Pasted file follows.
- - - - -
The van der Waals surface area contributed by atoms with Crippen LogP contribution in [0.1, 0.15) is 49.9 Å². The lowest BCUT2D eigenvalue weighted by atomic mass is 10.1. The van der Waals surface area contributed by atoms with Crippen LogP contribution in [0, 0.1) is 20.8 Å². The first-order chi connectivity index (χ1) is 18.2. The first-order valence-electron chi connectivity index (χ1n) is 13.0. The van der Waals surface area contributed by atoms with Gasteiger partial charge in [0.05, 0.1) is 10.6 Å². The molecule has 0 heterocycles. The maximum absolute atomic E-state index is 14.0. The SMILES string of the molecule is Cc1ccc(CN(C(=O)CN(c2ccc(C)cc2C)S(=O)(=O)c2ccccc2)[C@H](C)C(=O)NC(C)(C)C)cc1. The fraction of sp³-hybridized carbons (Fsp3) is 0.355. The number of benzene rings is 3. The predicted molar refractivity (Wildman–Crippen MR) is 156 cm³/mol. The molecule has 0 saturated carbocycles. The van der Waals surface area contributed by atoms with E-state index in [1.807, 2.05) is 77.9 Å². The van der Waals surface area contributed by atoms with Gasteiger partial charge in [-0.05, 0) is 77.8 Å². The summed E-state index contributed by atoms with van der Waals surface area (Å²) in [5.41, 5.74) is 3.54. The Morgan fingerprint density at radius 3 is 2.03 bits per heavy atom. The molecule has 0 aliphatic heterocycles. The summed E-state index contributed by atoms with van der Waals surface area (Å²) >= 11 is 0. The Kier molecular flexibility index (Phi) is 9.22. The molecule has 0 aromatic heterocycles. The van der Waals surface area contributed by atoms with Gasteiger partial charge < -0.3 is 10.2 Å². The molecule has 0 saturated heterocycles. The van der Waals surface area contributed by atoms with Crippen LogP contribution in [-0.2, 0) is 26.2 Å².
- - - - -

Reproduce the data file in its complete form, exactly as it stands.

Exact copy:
The van der Waals surface area contributed by atoms with Crippen LogP contribution in [0.1, 0.15) is 49.9 Å². The lowest BCUT2D eigenvalue weighted by atomic mass is 10.1. The van der Waals surface area contributed by atoms with Crippen LogP contribution in [0, 0.1) is 20.8 Å². The first-order chi connectivity index (χ1) is 18.2. The first-order valence-electron chi connectivity index (χ1n) is 13.0. The van der Waals surface area contributed by atoms with Gasteiger partial charge in [0.05, 0.1) is 10.6 Å². The molecule has 0 heterocycles. The maximum absolute atomic E-state index is 14.0. The SMILES string of the molecule is Cc1ccc(CN(C(=O)CN(c2ccc(C)cc2C)S(=O)(=O)c2ccccc2)[C@H](C)C(=O)NC(C)(C)C)cc1. The fraction of sp³-hybridized carbons (Fsp3) is 0.355. The number of benzene rings is 3. The predicted molar refractivity (Wildman–Crippen MR) is 156 cm³/mol. The molecule has 0 saturated carbocycles. The van der Waals surface area contributed by atoms with E-state index in [1.807, 2.05) is 77.9 Å². The van der Waals surface area contributed by atoms with Gasteiger partial charge in [-0.05, 0) is 77.8 Å². The summed E-state index contributed by atoms with van der Waals surface area (Å²) in [5.41, 5.74) is 3.54. The Morgan fingerprint density at radius 3 is 2.03 bits per heavy atom. The molecule has 0 aliphatic heterocycles. The summed E-state index contributed by atoms with van der Waals surface area (Å²) >= 11 is 0. The Kier molecular flexibility index (Phi) is 9.22. The molecule has 0 aromatic heterocycles. The van der Waals surface area contributed by atoms with Gasteiger partial charge < -0.3 is 10.2 Å². The molecule has 0 saturated heterocycles. The van der Waals surface area contributed by atoms with Crippen LogP contribution in [-0.2, 0) is 26.2 Å².